Where did the ideas for shutdowns and social distancing come from?

Steve Kelman offers another story about hero civil servants (and a good president).

big data AI health data

The New York Times recently ran on its front page (some blog readers may remember that I am a dinosaur who still reads a newspaper in hard copy – even more so now with so much time at home to peruse it while drinking my breakfast coffee) a story about how shutdowns and social distancing emerged as the preferred strategy for dealing with a disease outbreak like the coronavirus.

The story begins in 2005 with President George W. Bush. Already concerned about bioterrorism after 9/11, Bush in 2005 read a new book about the Spanish flu epidemic. This was the time of the avian flu outbreak in Asia, a disease spreading from animals to humans where there was no vaccine. Bush set in motion an effort to come up with ideas for dealing with a similar problem at home, convening an advisory group that included a White House bioterrorism advisor and a Department of Veterans Affairs doctor.

This group developed a proposal for an idea that, the Times article says, “they knew would be treated like a piñata … telling Americans to stay home from work and school the next time the country was hit by a deadly pandemic.”

The conventional wisdom at the time was that “after decades of advances by the pharmaceutical companies… no matter what the ailment there must be some kind of available fix. Locking your family inside your home seemed backward, and encouraging people not to go to work economically disastrous.”

Not surprisingly, when the idea came out there was also significant pushback, with one doctor involved in the effort arguing the government should “tough it out” and work quickly to develop a vaccine. “Caught in the middle,” the article states, Centers for Disease control officials “decided to conduct more research and survey community leaders around the country.”

That further work led to the CDC back in 2007 endorsing the distancing/shutdown approach, dubbed “non-pharmaceutical interventions,” as official government policy. After a five-year review within the Obama administration – which was absolutely not asleep at the pandemic wheel; that contention applies instead to the current administration – this policy was updated and reaffirmed.

I see four distinct lessons in this story. First, we had a president, George W. Bush, who cared about something besides headlines and quick hits. Especially given the attacks at the time on Bush’s intelligence – and the view that presidents care only about the immediate and the short term -- this is a very reassuring statement about the commitment of many presidents to the public good. (Bush even, contrary to the characterizations at the time, read some nerdy books.) Critics of democracy around the world say that our political system won’t generate such individuals at the top. That’s not what happened here.

The second lesson – which I had highlighted in an earlier blog post about ventilators – is that one of the many things a good career civil service provides is a cadre of experts who are thinking about low-visibility problems when few others are. This again happened here. At the time of the effort, a pandemic was a low-visibility problem, though the avian flu meant it wasn’t totally off the radar. The Bush administration brought in a VA doctor and a White House biodefense advisor to head the effort.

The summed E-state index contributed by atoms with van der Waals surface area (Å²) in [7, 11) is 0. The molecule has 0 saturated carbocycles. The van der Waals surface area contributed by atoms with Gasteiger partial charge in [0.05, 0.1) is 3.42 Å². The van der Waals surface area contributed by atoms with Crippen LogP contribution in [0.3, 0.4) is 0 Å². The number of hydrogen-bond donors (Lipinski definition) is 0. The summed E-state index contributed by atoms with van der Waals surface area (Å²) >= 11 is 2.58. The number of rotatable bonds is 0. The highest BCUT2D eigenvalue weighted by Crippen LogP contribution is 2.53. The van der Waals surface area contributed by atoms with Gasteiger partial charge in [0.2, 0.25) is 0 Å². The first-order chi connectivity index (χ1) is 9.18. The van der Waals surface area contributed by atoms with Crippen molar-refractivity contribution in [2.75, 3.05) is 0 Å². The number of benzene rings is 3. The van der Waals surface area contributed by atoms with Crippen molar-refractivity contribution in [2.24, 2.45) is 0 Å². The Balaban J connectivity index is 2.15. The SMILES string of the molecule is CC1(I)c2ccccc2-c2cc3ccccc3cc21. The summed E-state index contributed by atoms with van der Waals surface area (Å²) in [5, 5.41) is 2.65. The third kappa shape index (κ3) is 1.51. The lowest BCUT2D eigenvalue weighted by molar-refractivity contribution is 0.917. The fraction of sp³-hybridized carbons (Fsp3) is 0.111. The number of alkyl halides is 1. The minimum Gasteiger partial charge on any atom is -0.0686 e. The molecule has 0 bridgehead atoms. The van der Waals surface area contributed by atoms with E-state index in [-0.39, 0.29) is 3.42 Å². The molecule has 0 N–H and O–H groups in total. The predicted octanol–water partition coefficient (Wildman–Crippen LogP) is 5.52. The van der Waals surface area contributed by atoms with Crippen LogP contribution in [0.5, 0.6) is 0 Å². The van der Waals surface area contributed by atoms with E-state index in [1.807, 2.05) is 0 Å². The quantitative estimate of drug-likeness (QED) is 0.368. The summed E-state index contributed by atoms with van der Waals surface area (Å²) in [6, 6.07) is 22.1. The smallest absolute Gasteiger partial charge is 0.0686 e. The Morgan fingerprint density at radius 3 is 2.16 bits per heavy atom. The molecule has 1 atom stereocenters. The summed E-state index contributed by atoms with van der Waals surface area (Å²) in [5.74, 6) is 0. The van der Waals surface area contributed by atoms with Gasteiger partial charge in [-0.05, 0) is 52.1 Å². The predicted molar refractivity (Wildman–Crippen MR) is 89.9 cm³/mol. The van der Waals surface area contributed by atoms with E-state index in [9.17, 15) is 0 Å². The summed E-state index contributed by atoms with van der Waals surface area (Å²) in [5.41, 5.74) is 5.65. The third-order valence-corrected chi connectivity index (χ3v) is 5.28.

The third lesson is that expertise is extremely helpful. The advisors “soon found themselves measuring the width of the standard school bus seat and the average classroom size in the United States.” This led them to conclude that ­­­­ schools would need to close to inhibit spread. The doctors involved in the effort did research on the 1918 pandemic to look at the relationship between the extensiveness and timing of shutdown efforts and the death toll. Both “came to the same conclusion and published papers on their findings within months of each other in 2007. Early, aggressive action to limit social interactions…was vital to limiting the death toll.”

The fourth lesson is that, contrary to the assumptions of many, groupthink did not prevail here. Despite initial skepticism, advocates of the crazy new approach persisted with their views. The article notes that the Bush administration encouraged those promoting the new idea “to keep at it and follow the science.”

As with my earlier story about ventilators (though for a different reason), this story did not have happy ending. Sadly, the Trump administration delayed much too long in following the suggestion of the experts, making our slow response a laughingstock around the world. That response not only has resulted in unnecessary deaths but also severely damaged the worldwide credibility of the U.S.

China, by contrast, has gained credit for a forceful response despite initial delays due to a coverup of early information about the virus, because China's effort was delayed much less than ours and did prove successful. It wasn’t for lack of trying by our experts.

X
This website uses cookies to enhance user experience and to analyze performance and traffic on our website. We also share information about your use of our site with our social media, advertising and analytics partners. Learn More / Do Not Sell My Personal Information
Accept Cookies
X
Cookie Preferences Cookie List

Do Not Sell My Personal Information

When you visit our website, we store cookies on your browser to collect information. The information collected might relate to you, your preferences or your device, and is mostly used to make the site work as you expect it to and to provide a more personalized web experience. However, you can choose not to allow certain types of cookies, which may impact your experience of the site and the services we are able to offer. Click on the different category headings to find out more and change our default settings according to your preference. You cannot opt-out of our First Party Strictly Necessary Cookies as they are deployed in order to ensure the proper functioning of our website (such as prompting the cookie banner and remembering your settings, to log into your account, to redirect you when you log out, etc.). For more information about the First and Third Party Cookies used please follow this link.

Allow All Cookies

Manage Consent Preferences

Strictly Necessary Cookies - Always Active